Colonoscopy Beats Colon Pill Camera

Study: 'PillCam' Works, but Not as Well as Colonoscopy

Medically Reviewed by Louise Chang, MD on July 15, 2009
From the WebMD Archives

July 15, 2009 -- A tiny video camera embedded in a pill can detect abnormal growths in the colon or rectum, but not as well as colonoscopy, a new study shows.

WebMD first covered that study in 2007, when preliminary results were in for the colon camera pill, called the PillCam Colon capsule endoscope.

Now, the final results are in. Those results, like the preliminary findings in 2007, show that the PillCam worked but colonoscopy was better.

The study included 320 adults who had either a history of colon disease or suspected colon disease. After bowel preparation, they took the PillCam, which is about 1.2 inches long and less than half an inch wide.

The PillCam passes through the digestive tract, and in all but five patients the PillCam's batteries lasted long enough for the journey.

Later, the patients underwent colonoscopy so that the researchers -- who included Andre Van Gossum, MD, of Erasme University Hospital in Brussels, Belgium -- could compare results from the PillCam vs. colonoscopy.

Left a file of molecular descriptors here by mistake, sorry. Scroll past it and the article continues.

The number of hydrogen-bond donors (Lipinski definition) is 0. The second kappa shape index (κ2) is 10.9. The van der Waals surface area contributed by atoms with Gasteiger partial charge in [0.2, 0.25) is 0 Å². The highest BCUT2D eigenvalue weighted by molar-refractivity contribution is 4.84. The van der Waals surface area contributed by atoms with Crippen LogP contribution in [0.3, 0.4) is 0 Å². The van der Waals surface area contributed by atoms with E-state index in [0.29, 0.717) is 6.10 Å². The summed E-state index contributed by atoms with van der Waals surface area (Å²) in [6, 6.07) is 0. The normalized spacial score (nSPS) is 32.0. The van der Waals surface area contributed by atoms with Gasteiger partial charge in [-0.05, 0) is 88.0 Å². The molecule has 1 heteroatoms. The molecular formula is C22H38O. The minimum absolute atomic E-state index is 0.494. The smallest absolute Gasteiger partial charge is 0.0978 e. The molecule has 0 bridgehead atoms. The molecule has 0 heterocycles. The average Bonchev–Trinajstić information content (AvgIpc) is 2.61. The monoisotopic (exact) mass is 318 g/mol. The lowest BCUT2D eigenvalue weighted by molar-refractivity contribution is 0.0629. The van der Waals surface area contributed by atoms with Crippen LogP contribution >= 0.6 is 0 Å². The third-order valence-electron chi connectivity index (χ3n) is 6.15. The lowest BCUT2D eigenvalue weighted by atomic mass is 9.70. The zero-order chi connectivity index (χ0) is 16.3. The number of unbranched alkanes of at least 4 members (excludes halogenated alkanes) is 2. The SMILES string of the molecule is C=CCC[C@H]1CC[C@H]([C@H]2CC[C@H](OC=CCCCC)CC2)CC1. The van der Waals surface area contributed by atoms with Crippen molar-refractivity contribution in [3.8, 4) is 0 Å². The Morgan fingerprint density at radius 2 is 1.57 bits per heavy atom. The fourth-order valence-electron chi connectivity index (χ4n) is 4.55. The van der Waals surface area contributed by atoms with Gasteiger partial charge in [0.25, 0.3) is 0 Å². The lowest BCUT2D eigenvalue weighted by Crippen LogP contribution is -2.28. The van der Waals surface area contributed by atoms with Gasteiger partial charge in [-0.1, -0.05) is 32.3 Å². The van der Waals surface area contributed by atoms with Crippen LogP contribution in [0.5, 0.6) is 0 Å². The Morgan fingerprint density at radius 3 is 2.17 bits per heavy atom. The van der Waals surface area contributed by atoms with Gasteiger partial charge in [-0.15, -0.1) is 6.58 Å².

More successful bowel preparation, resulting in cleaner bowels, yielded the PillCam's best results. But colonoscopy still trumped the pill.

For instance, the PillCam found only 14 of 19 cancers detected by colonoscopy, according to the study, which appears in The New England Journal of Medicine.

Side effects were mild to moderate and were mainly related to bowel preparation, not to the PillCam or colonoscopy. Those problems -- which included abdominal discomfort, nausea, vomiting, and headache -- resolved within two days, the researchers report.

The study was funded by Given Imaging, an Israeli company that makes the PillCam.

In a Given Imaging news release emailed to WebMD, researcher Jacques Deviere, MD, of Erasme University Hospital in Brussels states that the study showed the PillCam Colon "is safe and can visualize the colon. We believe that with scheduled upgrades in capsule technology, more efficient colon preparation, and higher rates of adequate colon cleansing among patients, PillCam Colon could be a promising new tool to complement colonoscopy for detection of polyps and diagnosing colorectal cancer." Given Imaging also notes that using the PillCam doesn't require sedation or hospitalization.